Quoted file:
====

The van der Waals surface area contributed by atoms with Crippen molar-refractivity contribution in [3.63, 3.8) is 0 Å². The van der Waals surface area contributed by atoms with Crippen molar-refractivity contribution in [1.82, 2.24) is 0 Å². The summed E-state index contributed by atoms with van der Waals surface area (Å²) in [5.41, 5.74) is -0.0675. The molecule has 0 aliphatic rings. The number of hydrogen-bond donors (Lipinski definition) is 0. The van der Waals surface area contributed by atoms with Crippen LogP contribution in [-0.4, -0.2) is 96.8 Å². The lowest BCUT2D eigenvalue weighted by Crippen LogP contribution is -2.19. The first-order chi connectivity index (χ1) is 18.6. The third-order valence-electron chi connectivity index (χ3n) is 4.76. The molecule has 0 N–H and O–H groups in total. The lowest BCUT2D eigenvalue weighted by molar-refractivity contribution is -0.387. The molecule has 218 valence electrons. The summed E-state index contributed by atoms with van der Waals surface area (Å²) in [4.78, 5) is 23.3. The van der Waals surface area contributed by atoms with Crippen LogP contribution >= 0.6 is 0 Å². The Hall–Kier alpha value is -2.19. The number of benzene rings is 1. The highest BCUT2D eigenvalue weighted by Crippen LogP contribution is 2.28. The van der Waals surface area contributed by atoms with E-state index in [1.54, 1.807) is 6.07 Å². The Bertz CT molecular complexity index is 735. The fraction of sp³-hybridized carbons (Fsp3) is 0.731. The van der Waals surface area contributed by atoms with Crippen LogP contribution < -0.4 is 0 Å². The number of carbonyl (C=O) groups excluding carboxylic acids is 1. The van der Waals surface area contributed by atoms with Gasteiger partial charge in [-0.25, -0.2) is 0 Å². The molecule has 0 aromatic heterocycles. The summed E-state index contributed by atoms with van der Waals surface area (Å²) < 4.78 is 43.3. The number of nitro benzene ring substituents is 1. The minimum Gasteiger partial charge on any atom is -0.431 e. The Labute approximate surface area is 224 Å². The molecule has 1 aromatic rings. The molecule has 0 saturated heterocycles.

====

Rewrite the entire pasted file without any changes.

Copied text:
The van der Waals surface area contributed by atoms with Crippen molar-refractivity contribution in [3.63, 3.8) is 0 Å². The van der Waals surface area contributed by atoms with Crippen molar-refractivity contribution in [1.82, 2.24) is 0 Å². The summed E-state index contributed by atoms with van der Waals surface area (Å²) in [5.41, 5.74) is -0.0675. The molecule has 0 aliphatic rings. The number of hydrogen-bond donors (Lipinski definition) is 0. The van der Waals surface area contributed by atoms with Crippen LogP contribution in [-0.4, -0.2) is 96.8 Å². The lowest BCUT2D eigenvalue weighted by Crippen LogP contribution is -2.19. The first-order chi connectivity index (χ1) is 18.6. The third-order valence-electron chi connectivity index (χ3n) is 4.76. The molecule has 0 N–H and O–H groups in total. The lowest BCUT2D eigenvalue weighted by molar-refractivity contribution is -0.387. The molecule has 218 valence electrons. The summed E-state index contributed by atoms with van der Waals surface area (Å²) in [4.78, 5) is 23.3. The van der Waals surface area contributed by atoms with Crippen LogP contribution >= 0.6 is 0 Å². The Hall–Kier alpha value is -2.19. The number of benzene rings is 1. The highest BCUT2D eigenvalue weighted by Crippen LogP contribution is 2.28. The van der Waals surface area contributed by atoms with E-state index in [1.54, 1.807) is 6.07 Å². The Bertz CT molecular complexity index is 735. The fraction of sp³-hybridized carbons (Fsp3) is 0.731. The van der Waals surface area contributed by atoms with Crippen LogP contribution < -0.4 is 0 Å². The number of carbonyl (C=O) groups excluding carboxylic acids is 1. The van der Waals surface area contributed by atoms with Gasteiger partial charge in [-0.25, -0.2) is 0 Å². The molecule has 0 aromatic heterocycles. The summed E-state index contributed by atoms with van der Waals surface area (Å²) < 4.78 is 43.3. The number of nitro benzene ring substituents is 1. The minimum Gasteiger partial charge on any atom is -0.431 e. The Labute approximate surface area is 224 Å². The molecule has 1 aromatic rings. The molecule has 0 saturated heterocycles.